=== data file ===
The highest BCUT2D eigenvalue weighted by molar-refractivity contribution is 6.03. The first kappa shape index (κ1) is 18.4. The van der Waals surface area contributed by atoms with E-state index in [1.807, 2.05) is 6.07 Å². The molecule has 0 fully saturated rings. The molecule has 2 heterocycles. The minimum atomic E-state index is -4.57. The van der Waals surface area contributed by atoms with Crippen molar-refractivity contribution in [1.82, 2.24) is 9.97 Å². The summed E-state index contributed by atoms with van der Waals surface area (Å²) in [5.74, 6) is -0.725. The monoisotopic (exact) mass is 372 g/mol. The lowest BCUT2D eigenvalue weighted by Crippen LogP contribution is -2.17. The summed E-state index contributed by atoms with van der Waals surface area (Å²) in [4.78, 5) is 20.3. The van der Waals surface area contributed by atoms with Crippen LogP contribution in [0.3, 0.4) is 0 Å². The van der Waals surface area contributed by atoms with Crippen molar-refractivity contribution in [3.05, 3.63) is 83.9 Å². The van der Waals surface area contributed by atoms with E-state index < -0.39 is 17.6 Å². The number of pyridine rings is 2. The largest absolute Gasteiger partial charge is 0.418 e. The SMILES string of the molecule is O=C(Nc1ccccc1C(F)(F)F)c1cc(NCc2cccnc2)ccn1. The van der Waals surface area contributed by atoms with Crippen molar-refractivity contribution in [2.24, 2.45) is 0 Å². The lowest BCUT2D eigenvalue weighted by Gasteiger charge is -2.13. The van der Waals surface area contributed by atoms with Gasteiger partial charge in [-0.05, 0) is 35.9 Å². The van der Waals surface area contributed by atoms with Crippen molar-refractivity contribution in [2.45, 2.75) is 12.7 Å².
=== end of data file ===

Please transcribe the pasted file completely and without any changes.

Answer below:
The highest BCUT2D eigenvalue weighted by molar-refractivity contribution is 6.03. The first kappa shape index (κ1) is 18.4. The van der Waals surface area contributed by atoms with E-state index in [1.807, 2.05) is 6.07 Å². The molecule has 0 fully saturated rings. The molecule has 2 heterocycles. The minimum atomic E-state index is -4.57. The van der Waals surface area contributed by atoms with Crippen molar-refractivity contribution in [1.82, 2.24) is 9.97 Å². The summed E-state index contributed by atoms with van der Waals surface area (Å²) in [5.74, 6) is -0.725. The monoisotopic (exact) mass is 372 g/mol. The lowest BCUT2D eigenvalue weighted by Crippen LogP contribution is -2.17. The summed E-state index contributed by atoms with van der Waals surface area (Å²) in [4.78, 5) is 20.3. The van der Waals surface area contributed by atoms with Crippen LogP contribution in [0.3, 0.4) is 0 Å². The van der Waals surface area contributed by atoms with Crippen molar-refractivity contribution in [3.05, 3.63) is 83.9 Å². The van der Waals surface area contributed by atoms with E-state index < -0.39 is 17.6 Å². The number of pyridine rings is 2. The largest absolute Gasteiger partial charge is 0.418 e. The SMILES string of the molecule is O=C(Nc1ccccc1C(F)(F)F)c1cc(NCc2cccnc2)ccn1. The van der Waals surface area contributed by atoms with Crippen molar-refractivity contribution in [2.24, 2.45) is 0 Å². The lowest BCUT2D eigenvalue weighted by Gasteiger charge is -2.13. The van der Waals surface area contributed by atoms with Gasteiger partial charge in [-0.05, 0) is 35.9 Å². The van der Waals surface area contributed by atoms with Crippen molar-refractivity contribution in [2.45, 2.75) is 12.7 Å².